COVID’s impact on the UK’s economy and economic activity has been profound and few sectors have been more challenged than retail, with the industry having to adapt rapidly to online shifts in consumer behaviour driven by social-distancing and lockdowns.
In the midst of the pandemic eCommerce has experienced years’ worth of growth in as many months, with Zara, Nike and John Lewis all predicting that online sales will account for more than half of their revenues within the next two to five years.
Online grocery sales are up 80% on 2019, with 20% of households ordering groceries online, while the BRC-KPMG Retail Sales Monitor showed online penetration had jumped by a third from 2019, to 40% in September
Tesco has invested £ millions, doubling its online delivery capacity since March and has plans to build 25 new online grocery fulfilment centres by 2022 as a potential “game-changer” for the future of the business.
92 million sq ft of warehousing space will be needed to meet eCommerce demand by 2024
While the outlook is uncertain, coronavirus has reinforced and vastly accelerated eCommerce behaviours, accelerating propelling growth and suggesting a gloomy outlook for some bricks-and-mortar retailers. According to the 2020 Korn Ferry UK Retail Chair survey, 35% expect to reduce their store portfolio over the next 12 months, with 8% planning to shut all stores entirely and move to an online-only business model.
Retail Week quoted the boss of one fashion retailer, who said that even before the pandemic, half of his store estate was loss-making and that fundamental change is needed to redress this balance.
“With service charges, rate reviews and minimum wage increases combined with the fact that in fashion the average transaction value is not going up, you can come up with a very quick equation that indicates the current model doesn’t work and is not going to work, whether we find a vaccine tomorrow or not.”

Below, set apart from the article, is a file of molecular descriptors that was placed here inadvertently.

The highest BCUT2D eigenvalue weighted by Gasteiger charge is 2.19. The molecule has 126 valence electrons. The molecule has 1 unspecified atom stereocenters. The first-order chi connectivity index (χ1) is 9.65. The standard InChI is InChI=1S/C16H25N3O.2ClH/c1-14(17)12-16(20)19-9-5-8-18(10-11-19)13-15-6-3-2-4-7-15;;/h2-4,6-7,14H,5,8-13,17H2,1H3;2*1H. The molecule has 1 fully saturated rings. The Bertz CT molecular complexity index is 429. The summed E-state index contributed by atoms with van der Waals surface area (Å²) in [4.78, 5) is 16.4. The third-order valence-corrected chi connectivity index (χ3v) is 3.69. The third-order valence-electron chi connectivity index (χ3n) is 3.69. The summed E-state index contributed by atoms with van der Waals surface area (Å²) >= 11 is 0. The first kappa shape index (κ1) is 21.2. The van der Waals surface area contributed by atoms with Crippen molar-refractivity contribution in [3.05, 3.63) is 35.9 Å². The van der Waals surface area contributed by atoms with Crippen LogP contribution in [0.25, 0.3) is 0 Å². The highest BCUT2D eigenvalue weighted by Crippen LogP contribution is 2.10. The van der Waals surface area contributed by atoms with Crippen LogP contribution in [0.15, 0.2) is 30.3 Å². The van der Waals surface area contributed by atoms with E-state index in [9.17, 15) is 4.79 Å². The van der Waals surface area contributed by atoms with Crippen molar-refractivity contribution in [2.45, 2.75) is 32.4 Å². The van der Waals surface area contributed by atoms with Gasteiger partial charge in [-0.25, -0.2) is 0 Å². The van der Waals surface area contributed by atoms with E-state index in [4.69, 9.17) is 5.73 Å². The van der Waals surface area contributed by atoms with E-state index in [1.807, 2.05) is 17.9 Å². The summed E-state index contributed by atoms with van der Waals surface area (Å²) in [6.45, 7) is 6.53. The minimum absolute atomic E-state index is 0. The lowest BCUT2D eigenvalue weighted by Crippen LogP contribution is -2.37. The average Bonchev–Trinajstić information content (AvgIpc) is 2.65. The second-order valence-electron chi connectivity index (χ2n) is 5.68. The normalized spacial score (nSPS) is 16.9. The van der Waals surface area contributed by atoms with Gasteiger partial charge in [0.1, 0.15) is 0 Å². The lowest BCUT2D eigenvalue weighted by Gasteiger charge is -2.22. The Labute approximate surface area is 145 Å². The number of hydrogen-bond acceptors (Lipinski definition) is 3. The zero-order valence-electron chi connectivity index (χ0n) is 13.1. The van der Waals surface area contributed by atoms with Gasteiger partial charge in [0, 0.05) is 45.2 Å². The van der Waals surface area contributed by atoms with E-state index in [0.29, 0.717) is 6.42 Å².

By contract Asos’ UK retail sales advanced 18% year on year and international revenues were ahead by 20%, with “strong product performance across the year with a dynamic reshaping of offer in the second half to match customer demand in lockdown categories”.
Scalable, visible and effective logistics is a critical success factor
Online sales are projected to account for up to 32% of total retail sales by 2024, which will massively ramp up demand for warehousing space, to support extensive picking and packing operations, driving overall additional requirements of 92 million sq ft, according to Knight Frank.
As demand for warehousing space accelerates, this scarce resource will inevitably become increasingly rarer and more expensive.
Noatum Logistics’ ePoint is designed to help retailers increase throughput capacity, while reducing resource and order lead time. Strategically located to the east of London, Noatum Logistics’ ePoint Medway is 378,000 sq ft of scalable space, dedicated to super-efficient inventory management and eCommerce fulfilment, so that retailers and fashion brands can grow this critical channel, however quickly demand spikes. Visit epoint.noatumlogistics.com